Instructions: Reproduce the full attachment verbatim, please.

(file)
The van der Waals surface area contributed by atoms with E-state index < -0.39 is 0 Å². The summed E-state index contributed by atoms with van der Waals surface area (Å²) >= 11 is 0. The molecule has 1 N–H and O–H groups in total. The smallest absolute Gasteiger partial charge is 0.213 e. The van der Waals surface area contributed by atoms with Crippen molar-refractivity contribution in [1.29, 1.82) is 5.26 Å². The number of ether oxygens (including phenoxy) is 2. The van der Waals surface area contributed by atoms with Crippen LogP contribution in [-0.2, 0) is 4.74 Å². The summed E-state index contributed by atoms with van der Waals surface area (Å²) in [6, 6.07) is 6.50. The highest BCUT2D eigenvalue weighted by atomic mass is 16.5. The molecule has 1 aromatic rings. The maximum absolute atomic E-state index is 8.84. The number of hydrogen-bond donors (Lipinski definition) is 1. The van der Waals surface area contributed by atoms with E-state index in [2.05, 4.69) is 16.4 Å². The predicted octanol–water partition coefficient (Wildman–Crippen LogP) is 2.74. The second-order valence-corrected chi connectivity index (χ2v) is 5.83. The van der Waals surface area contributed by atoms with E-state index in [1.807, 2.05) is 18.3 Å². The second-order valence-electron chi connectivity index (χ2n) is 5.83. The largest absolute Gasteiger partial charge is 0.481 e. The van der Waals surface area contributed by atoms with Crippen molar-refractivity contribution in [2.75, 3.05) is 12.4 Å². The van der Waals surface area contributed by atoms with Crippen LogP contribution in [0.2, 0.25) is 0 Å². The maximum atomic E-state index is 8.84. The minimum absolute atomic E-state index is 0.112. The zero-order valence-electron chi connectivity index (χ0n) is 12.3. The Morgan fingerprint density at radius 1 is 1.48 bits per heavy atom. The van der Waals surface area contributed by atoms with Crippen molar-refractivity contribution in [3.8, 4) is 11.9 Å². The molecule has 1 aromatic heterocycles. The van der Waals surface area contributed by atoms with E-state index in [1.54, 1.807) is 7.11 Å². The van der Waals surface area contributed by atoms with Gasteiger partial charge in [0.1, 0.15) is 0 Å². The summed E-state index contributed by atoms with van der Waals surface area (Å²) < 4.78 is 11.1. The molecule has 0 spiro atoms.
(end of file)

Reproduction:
The van der Waals surface area contributed by atoms with E-state index < -0.39 is 0 Å². The summed E-state index contributed by atoms with van der Waals surface area (Å²) >= 11 is 0. The molecule has 1 N–H and O–H groups in total. The smallest absolute Gasteiger partial charge is 0.213 e. The van der Waals surface area contributed by atoms with Crippen molar-refractivity contribution in [1.29, 1.82) is 5.26 Å². The number of ether oxygens (including phenoxy) is 2. The van der Waals surface area contributed by atoms with Crippen LogP contribution in [-0.2, 0) is 4.74 Å². The summed E-state index contributed by atoms with van der Waals surface area (Å²) in [6, 6.07) is 6.50. The highest BCUT2D eigenvalue weighted by atomic mass is 16.5. The molecule has 1 aromatic rings. The maximum absolute atomic E-state index is 8.84. The number of hydrogen-bond donors (Lipinski definition) is 1. The van der Waals surface area contributed by atoms with E-state index in [2.05, 4.69) is 16.4 Å². The predicted octanol–water partition coefficient (Wildman–Crippen LogP) is 2.74. The second-order valence-corrected chi connectivity index (χ2v) is 5.83. The van der Waals surface area contributed by atoms with E-state index in [1.807, 2.05) is 18.3 Å². The second-order valence-electron chi connectivity index (χ2n) is 5.83. The largest absolute Gasteiger partial charge is 0.481 e. The van der Waals surface area contributed by atoms with Crippen molar-refractivity contribution in [2.75, 3.05) is 12.4 Å². The van der Waals surface area contributed by atoms with Crippen LogP contribution in [0.2, 0.25) is 0 Å². The maximum atomic E-state index is 8.84. The minimum absolute atomic E-state index is 0.112. The zero-order valence-electron chi connectivity index (χ0n) is 12.3. The Morgan fingerprint density at radius 1 is 1.48 bits per heavy atom. The van der Waals surface area contributed by atoms with Crippen molar-refractivity contribution in [3.8, 4) is 11.9 Å². The molecule has 1 aromatic heterocycles. The van der Waals surface area contributed by atoms with E-state index in [1.54, 1.807) is 7.11 Å². The van der Waals surface area contributed by atoms with Gasteiger partial charge in [0.1, 0.15) is 0 Å². The summed E-state index contributed by atoms with van der Waals surface area (Å²) < 4.78 is 11.1. The molecule has 0 spiro atoms.